Using a flat, square and true template (such as a 46cm square piece of ply; Fig. 2) glue and screw the cross pieces to the side rails. Clamp everything down and leave it all to dry.
Turn the floor upside-down. Add 21mm x 9mm spacers to the underside of the entrance cross piece (see Fig. 3) using gimp pins only. The landing board will be attached to these spacers in due course. Only fix them in place with gimp pins so you can replace them should the wood rot … they are exposed to water if rain is driven in through the entrance.
While the floor is inverted add two short (16mm) screws equally spaced as ‘stops’ to prevent an entrance block being pushed back too far.
Turn the floor the right way up again and add a strip of 21mm x 21mm all around the edge, glued and screwed down (see Figs. 4-8). The brood box will stand on these. The easiest way to do this is to cut them a few millimetres too long (say 45cm or so) then cut them down to length after fixing them in place (I never suggested this was going to be ‘proper’ woodwork!).
Give the entire thing a couple of coats of bee-safe preservative such as Ronseal Fence Life (Fig. 9). Once it has dried cut the Correx landing board to size and fix it in place using gimp pins (Fig. 10 & 11). I usually have the landing board can protrude from the front by a couple of centimetres. However, if you move your hives a lot it can get in the way (and prevents them being packed together in the trailer) and so can be simply flush with the front of the floor. If it does get damaged it can easily be replaced.
Cut a piece of mesh to fit and fit it in place with roofing nails. Remember to leave the upper entrance to the L-shaped entrance slot clear!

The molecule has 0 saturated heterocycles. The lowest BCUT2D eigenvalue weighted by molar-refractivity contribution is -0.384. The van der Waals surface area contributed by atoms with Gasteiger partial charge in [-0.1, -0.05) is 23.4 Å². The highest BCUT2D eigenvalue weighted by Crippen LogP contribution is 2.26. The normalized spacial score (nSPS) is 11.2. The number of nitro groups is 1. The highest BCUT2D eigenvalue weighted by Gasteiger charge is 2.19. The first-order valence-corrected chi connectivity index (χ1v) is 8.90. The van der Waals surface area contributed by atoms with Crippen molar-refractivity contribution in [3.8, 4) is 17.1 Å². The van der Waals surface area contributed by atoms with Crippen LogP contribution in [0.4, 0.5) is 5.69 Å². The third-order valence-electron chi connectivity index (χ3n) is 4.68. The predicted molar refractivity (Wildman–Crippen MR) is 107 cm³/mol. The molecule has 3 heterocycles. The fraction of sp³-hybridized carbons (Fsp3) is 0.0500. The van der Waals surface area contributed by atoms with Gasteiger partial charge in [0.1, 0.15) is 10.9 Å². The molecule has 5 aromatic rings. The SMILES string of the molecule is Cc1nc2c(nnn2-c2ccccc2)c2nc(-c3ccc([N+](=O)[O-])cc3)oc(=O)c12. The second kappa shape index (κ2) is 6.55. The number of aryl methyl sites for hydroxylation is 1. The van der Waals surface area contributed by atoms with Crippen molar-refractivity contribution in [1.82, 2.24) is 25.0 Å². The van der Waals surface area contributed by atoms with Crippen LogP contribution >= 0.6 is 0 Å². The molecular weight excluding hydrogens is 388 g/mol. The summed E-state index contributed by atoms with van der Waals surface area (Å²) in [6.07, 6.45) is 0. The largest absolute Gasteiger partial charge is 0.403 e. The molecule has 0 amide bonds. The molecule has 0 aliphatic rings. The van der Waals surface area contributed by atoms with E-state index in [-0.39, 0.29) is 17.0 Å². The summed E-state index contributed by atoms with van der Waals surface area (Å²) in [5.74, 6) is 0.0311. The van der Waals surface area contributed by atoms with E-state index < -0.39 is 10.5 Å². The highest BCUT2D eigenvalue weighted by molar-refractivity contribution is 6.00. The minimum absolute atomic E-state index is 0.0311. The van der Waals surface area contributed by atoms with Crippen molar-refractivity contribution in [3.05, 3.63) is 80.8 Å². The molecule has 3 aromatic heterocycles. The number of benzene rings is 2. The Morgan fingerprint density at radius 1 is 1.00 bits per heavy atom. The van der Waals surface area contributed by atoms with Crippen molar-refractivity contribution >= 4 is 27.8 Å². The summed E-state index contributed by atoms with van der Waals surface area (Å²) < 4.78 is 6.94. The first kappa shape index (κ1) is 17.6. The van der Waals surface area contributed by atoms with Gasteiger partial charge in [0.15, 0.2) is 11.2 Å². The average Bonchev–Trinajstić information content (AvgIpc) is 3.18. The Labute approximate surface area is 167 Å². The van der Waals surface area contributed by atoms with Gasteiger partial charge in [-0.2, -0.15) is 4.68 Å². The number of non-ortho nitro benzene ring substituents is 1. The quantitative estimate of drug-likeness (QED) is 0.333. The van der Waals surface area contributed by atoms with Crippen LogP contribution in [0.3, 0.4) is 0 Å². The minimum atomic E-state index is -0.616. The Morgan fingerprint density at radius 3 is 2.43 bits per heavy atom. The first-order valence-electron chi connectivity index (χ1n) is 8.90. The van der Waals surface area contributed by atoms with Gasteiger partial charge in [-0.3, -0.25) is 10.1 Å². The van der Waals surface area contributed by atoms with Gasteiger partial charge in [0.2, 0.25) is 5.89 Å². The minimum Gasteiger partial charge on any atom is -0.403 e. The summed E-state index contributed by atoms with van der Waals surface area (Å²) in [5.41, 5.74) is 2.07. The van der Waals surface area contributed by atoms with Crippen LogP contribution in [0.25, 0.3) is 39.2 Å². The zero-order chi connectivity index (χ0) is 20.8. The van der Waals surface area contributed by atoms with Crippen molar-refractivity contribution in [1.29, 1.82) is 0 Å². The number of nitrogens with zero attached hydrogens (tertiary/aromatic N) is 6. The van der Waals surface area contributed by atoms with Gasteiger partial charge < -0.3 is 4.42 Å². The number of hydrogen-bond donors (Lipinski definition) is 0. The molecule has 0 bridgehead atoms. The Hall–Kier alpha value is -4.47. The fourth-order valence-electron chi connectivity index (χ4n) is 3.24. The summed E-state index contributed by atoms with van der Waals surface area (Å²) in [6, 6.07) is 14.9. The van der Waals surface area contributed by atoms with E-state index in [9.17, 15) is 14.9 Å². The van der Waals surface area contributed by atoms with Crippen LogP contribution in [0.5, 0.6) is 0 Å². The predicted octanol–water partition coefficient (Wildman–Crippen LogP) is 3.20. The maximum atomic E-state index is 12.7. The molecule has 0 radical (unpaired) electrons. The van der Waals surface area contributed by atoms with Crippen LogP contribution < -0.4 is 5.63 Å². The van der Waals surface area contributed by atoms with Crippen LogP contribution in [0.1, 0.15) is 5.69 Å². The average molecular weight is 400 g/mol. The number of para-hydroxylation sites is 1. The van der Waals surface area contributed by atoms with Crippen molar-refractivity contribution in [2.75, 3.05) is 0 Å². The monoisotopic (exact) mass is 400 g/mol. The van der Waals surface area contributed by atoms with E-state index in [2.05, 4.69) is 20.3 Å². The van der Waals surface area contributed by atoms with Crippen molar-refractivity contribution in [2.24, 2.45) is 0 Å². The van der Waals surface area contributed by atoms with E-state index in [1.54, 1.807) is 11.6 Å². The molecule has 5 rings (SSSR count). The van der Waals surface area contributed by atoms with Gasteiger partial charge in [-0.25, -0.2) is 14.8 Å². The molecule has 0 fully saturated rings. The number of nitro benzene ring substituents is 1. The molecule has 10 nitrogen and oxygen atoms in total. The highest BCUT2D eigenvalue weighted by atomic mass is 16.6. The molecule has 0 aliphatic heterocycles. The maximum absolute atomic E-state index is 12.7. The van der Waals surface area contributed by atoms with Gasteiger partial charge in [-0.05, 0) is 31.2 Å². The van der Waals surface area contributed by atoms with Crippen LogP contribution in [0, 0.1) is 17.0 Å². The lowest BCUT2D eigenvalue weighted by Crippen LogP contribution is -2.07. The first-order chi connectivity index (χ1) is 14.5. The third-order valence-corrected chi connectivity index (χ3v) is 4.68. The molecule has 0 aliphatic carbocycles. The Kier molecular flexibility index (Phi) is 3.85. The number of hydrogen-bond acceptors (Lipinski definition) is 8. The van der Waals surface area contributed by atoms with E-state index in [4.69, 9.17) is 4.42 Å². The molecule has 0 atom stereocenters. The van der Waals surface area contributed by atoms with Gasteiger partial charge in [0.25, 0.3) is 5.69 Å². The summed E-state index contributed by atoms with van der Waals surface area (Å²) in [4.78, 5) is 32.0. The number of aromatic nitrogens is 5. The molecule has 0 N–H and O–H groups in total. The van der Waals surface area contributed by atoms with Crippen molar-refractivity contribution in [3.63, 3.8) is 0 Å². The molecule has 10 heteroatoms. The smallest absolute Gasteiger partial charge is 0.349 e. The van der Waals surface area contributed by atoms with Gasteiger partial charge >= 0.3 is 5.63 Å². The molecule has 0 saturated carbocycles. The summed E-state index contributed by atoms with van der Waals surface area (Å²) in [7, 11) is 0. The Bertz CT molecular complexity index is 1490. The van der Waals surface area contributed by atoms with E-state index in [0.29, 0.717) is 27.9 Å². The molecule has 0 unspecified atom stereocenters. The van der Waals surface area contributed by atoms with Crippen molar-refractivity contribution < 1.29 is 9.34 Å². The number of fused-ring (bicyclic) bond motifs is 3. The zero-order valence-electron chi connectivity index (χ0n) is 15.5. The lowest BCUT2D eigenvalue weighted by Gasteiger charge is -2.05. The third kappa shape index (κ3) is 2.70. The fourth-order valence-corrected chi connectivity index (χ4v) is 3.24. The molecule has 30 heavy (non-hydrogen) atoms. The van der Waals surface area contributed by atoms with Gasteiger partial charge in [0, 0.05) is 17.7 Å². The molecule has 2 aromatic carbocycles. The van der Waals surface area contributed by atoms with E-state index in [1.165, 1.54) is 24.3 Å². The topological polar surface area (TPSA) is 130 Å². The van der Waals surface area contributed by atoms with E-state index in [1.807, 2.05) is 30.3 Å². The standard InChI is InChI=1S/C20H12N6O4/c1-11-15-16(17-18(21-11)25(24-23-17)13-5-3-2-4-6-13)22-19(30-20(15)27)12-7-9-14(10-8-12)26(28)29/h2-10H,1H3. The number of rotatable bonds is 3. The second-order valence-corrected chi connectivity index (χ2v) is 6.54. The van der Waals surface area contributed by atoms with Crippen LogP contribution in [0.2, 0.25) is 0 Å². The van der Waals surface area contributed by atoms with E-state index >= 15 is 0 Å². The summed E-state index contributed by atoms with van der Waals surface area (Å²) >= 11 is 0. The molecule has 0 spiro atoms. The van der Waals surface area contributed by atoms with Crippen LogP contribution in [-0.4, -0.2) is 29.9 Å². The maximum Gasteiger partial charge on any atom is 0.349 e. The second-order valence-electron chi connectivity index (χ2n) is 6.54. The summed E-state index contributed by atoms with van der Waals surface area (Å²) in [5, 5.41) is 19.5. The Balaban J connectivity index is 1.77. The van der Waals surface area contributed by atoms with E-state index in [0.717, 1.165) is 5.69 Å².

You can create an entrance block from an offcut of 21mm x 9mm softwood, about 1cm narrower than the width of the entrance slot. When in place this provides a narrow entrance on one or other side of the hive front (Fig. 12). To allow the use of a Varroa monitoring board add horizontal runners on either side of the side rails. Make the board out of Correx.
When you first switch over to this type of floor bees may cluster under the entrance, particularly if they’ve been used to landing on the hive stand and then walking up … help them by packing the space under the landing board with grass for a few days (or use this quick fix). They soon learn.
Check the entrance remains clear in the winter …
The only problem I’ve encountered using this type of floor is that, rarely, the entrance gets blocked with corpses during a long, cold winter. The best way to prevent this is to periodically clear the entrance using a bent piece of wire – a cut down coat hanger is ideal. If you do this on your fortnightly checks things should be fine.
A version of this article first appeared in Dr. Bodgit’s DIY column in Bee Talk, the monthly newsletter from Warwick and Leamington Beekeepers.